The fourth-generation Apple TV allows you to begin watching a live channel immediately, simply by asking Siri. Called Live Tune-In, this feature works with supported video-streaming apps that provide live TV functionality.
With it, you can quickly pop into a live news broadcast on CNN or a live game on ESPN without manually launching apps or navigating menus.
In other words, Live Tune-In makes your Apple TV behave more like a conventional TV. Telling Siri to go to a live channel couldn’t be easier, as this quick tutorial attests.
A handy Automatic Downloads feature has been available on the fourth-generation Apple TV as of tvOS 10. However, tvOS editions of the apps you purchase on your iPhone, iPad or iPod touch won’t automatically download to the Apple TV unless you manually turn this feature on.
In this quick tutorial, we’ll show you how to enable and use Automatic Downloads on your fourth-generation Apple TV.
Dark Mode has come to your Apple TV courtesy of the new tvOS 10 software. Indeed, Dark Mode makes sense on big screen TVs as it adjusts the appearance of backgrounds and menus throughout the user interface to make movie posters, icons and other information easier to read at night.
It’s a great enhancement, particularly for those people who may prefer a darker background to fit a home theater environment or darker rooms over the bright and fresh Apple TV interface. Here’s how you can quickly toggle between tvOS 10’s default Light appearance and the new Dark Mode.
I’ve been catching up with AMC’s The Walking Dead on my iPad because AMC didn’t offer a dedicated Apple TV app until last week. As soon as the Apple TV app was made available, I tried logging in using the same Comcast Xfinity credentials I used on the iPad app, but to my surprise, Xfinity was not an option.
How could Xfinity be an option on the AMC app for iPad but not for Apple TV? Does it have anything to do with rights and what devices can be used to watch certain shows? Honestly, I have no idea, but as I complained about this issue on the latest episode of Let’s Talk iOS, a listener was quick to email me with a simple workaround.
The instructions in this tutorial will guide you through the process of restricting access to music, movies, TV shows, books and apps based on content ratings on iPhone, iPad, Mac, Apple Watch and Apple TV.
Much like other Apple devices, your Apple TV lets you elect to have tvOS periodically send usage data to Apple and share crash logs with developers. When Share with App Developers is enabled underneath the Diagnostics Data heading in Settings → General → Privacy, your Apple TV will send diagnostic and usage information to Apple.
This data is used for the sole purpose of improving Apple’s products and services. None of the collected information identifies users personally but those who are concerned about their privacy will likely have this feature disabled, just in case.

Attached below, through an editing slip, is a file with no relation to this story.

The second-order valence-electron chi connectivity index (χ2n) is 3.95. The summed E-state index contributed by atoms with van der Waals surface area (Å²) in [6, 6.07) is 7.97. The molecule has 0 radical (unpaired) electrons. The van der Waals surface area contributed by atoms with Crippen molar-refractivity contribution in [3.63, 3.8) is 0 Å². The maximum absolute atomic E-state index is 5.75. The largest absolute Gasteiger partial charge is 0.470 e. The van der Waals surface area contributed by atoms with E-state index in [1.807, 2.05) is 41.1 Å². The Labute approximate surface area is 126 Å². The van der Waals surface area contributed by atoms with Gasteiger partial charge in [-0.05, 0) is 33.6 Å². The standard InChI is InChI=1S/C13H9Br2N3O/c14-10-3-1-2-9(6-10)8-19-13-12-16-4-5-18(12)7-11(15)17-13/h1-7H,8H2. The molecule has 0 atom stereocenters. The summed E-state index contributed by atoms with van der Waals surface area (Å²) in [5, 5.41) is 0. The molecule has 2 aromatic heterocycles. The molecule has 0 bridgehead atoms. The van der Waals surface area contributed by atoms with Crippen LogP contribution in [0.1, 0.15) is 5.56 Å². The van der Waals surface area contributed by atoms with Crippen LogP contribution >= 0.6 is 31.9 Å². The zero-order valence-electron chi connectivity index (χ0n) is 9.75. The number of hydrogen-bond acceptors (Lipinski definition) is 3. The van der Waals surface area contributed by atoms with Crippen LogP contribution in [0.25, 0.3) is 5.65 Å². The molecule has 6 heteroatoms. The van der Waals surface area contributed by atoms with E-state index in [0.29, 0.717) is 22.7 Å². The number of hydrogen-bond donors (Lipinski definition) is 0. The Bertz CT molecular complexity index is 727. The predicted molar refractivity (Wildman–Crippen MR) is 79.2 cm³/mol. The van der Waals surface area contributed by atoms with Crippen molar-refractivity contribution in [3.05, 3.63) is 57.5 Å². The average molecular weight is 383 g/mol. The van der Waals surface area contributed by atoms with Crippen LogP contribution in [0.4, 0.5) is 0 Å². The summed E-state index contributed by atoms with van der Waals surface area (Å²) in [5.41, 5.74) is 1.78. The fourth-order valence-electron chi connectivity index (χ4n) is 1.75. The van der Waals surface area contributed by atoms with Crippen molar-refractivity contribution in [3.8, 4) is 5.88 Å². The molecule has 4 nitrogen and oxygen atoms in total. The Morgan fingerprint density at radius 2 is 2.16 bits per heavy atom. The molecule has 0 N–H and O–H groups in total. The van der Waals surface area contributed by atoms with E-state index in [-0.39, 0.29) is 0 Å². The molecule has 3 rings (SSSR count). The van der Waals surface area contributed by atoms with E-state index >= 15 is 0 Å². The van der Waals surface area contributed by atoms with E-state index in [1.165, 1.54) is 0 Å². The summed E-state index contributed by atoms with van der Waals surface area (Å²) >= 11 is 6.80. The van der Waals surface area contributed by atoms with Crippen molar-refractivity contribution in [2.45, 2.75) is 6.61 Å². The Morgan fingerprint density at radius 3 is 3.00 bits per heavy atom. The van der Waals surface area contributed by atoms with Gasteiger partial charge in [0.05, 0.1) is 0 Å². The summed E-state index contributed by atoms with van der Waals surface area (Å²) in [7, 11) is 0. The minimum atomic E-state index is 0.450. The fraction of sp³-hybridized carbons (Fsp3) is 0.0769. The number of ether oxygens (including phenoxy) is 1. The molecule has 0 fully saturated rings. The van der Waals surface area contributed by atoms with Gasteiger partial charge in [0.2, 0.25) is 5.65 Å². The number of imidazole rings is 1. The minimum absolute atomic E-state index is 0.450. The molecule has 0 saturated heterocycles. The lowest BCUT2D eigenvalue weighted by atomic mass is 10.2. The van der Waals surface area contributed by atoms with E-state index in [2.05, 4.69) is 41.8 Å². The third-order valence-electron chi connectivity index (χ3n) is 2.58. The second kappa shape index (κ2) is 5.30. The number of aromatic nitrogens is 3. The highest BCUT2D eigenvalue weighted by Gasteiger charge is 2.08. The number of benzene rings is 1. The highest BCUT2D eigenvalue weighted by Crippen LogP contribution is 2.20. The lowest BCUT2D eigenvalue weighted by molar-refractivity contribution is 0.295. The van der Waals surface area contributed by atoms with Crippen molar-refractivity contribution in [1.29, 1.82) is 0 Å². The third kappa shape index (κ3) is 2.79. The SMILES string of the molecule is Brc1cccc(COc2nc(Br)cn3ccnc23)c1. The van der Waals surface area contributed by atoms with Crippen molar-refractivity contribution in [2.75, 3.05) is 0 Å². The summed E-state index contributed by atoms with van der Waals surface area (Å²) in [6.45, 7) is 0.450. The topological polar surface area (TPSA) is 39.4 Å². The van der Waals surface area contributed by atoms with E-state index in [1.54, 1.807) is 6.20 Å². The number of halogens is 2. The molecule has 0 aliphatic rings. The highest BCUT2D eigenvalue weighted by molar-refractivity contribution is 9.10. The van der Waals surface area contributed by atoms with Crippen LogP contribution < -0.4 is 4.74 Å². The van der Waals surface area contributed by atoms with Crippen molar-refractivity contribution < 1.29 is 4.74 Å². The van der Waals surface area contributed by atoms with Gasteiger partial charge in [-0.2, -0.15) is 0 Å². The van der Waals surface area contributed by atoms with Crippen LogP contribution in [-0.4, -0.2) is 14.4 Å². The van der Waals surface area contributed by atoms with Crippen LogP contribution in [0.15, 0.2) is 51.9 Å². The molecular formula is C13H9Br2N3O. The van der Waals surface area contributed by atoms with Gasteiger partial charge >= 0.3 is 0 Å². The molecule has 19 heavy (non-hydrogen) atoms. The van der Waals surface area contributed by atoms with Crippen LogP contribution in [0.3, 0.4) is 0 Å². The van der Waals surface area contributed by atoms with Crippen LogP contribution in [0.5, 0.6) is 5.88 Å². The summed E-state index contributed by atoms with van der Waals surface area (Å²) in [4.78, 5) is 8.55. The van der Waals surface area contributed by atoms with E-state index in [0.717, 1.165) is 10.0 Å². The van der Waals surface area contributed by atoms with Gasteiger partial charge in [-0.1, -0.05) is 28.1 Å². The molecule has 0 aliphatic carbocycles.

There are cases when Apple might ask you to send them these log files manually—for instance, when using the Apple TV’s hidden remote diagnostic feature to help an advisor troubleshoot any problems you may be plagued with.
Thankfully, tvOS has a secret Siri Remote shortcut to override your Privacy settings and manually send those crash logs and diagnostic data straight to Apple.
Nearly five years ago, Apple started taking advantage of a new feature that lets customers send diagnostic data to an Apple advisor to help troubleshoot any problems they might be having, without having to take their device to an Apple Store Genius.
This remote diagnostic mode, which has since been implemented across all iPhone, iPod touch and iPad devices, is also available on the fourth-generation Apple TV. In this quick tutorial, you’re going to learn how to access and take advantage of tvOS’s hidden Diagnostics screen on your Apple TV.
Every time you buy a rare sword for your hero, a full app unlock, content subscription or other intangibles in apps and games, you’re interacting with Apple’s In-App Purchase system. The beauty of this feature lies in its deep integration with Apple’s ecosystem and the iTunes billing mechanism.
It can also pose a hazard for it’s easy to get carried away and ring up a big bill for purchases made within apps. To save us from racking up lots of in-app purchases, Apple’s provided a way to restrict them.
In this tutorial, we’ll teach you how to disable or restrict the In-App Purchase mechanism on your iPhone, iPod touch, iPad, Mac and Apple TV to prevent unintentional or unauthorized purchases.
Every Apple ID account has an Advertising Identifier assigned to it, including yours. When you sign in with an Apple ID on an iPhone, iPod touch, iPad or Apple TV, Apple reads your advertising identifier so that its advertising system can track you across apps.
Relevant data collected from your devices, along with your Advertising Identifier, helps Apple target you with more personalized interest-based ads.
These interest-based ads appear in third-party apps that you download in the App Store, as well as in first-party Apple apps such as News and Wallet. Thankfully, Apple also lets you opt-out of targeted advertising by limiting ad tracking. In this tutorial, you’ll learn how to opt-out of ad tracking across each and every Apple device you own.
Aside from major new features in Apple’s new tvOS 9.2 firmware for the fourth-generation Apple TV, which released to the public on Monday, March 21, there’re plenty of under-the-hood improvements to be excited about.
Among them are handy sorting options for the movies in your Wish List and TV shows in your Favorites. In this tutorial, we’ll demonstrate how you can tell your Apple TV to show recent TV episodes first and change sorting options for movies in your Wish List.